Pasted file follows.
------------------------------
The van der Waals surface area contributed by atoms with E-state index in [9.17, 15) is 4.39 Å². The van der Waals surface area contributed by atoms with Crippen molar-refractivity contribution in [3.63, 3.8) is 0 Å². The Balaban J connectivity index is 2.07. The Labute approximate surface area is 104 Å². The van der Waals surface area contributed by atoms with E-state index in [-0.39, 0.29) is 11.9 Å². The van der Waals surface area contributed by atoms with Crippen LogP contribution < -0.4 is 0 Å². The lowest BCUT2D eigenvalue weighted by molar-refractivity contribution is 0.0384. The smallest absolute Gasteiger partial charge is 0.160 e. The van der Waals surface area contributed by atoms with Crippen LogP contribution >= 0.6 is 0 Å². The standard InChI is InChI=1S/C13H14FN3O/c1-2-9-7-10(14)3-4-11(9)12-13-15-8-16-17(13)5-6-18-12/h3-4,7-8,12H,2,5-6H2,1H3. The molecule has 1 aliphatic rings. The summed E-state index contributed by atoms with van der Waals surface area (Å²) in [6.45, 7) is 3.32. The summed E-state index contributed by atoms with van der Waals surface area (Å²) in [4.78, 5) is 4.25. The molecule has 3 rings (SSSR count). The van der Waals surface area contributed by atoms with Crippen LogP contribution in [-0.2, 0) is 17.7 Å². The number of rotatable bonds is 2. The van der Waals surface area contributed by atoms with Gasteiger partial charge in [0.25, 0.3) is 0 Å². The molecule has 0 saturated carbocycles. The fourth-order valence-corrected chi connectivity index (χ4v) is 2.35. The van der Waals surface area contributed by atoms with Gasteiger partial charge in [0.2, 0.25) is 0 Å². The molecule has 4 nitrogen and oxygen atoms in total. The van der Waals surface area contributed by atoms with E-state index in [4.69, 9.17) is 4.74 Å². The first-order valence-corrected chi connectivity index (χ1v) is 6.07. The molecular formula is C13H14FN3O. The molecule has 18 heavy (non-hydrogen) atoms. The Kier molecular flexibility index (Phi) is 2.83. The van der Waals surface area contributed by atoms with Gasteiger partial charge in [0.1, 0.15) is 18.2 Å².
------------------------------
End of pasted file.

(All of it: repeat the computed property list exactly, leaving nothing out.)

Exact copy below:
The van der Waals surface area contributed by atoms with E-state index in [9.17, 15) is 4.39 Å². The van der Waals surface area contributed by atoms with Crippen molar-refractivity contribution in [3.63, 3.8) is 0 Å². The Balaban J connectivity index is 2.07. The Labute approximate surface area is 104 Å². The van der Waals surface area contributed by atoms with E-state index in [-0.39, 0.29) is 11.9 Å². The van der Waals surface area contributed by atoms with Crippen LogP contribution < -0.4 is 0 Å². The lowest BCUT2D eigenvalue weighted by molar-refractivity contribution is 0.0384. The smallest absolute Gasteiger partial charge is 0.160 e. The van der Waals surface area contributed by atoms with Crippen LogP contribution >= 0.6 is 0 Å². The standard InChI is InChI=1S/C13H14FN3O/c1-2-9-7-10(14)3-4-11(9)12-13-15-8-16-17(13)5-6-18-12/h3-4,7-8,12H,2,5-6H2,1H3. The molecule has 1 aliphatic rings. The summed E-state index contributed by atoms with van der Waals surface area (Å²) in [6.45, 7) is 3.32. The summed E-state index contributed by atoms with van der Waals surface area (Å²) in [4.78, 5) is 4.25. The molecule has 3 rings (SSSR count). The van der Waals surface area contributed by atoms with Crippen LogP contribution in [-0.2, 0) is 17.7 Å². The number of rotatable bonds is 2. The van der Waals surface area contributed by atoms with Gasteiger partial charge in [0.25, 0.3) is 0 Å². The molecule has 0 saturated carbocycles. The fourth-order valence-corrected chi connectivity index (χ4v) is 2.35. The van der Waals surface area contributed by atoms with Gasteiger partial charge in [0.2, 0.25) is 0 Å². The molecule has 4 nitrogen and oxygen atoms in total. The van der Waals surface area contributed by atoms with E-state index in [4.69, 9.17) is 4.74 Å². The first-order valence-corrected chi connectivity index (χ1v) is 6.07. The molecular formula is C13H14FN3O. The molecule has 18 heavy (non-hydrogen) atoms. The Kier molecular flexibility index (Phi) is 2.83. The van der Waals surface area contributed by atoms with Gasteiger partial charge in [0.1, 0.15) is 18.2 Å².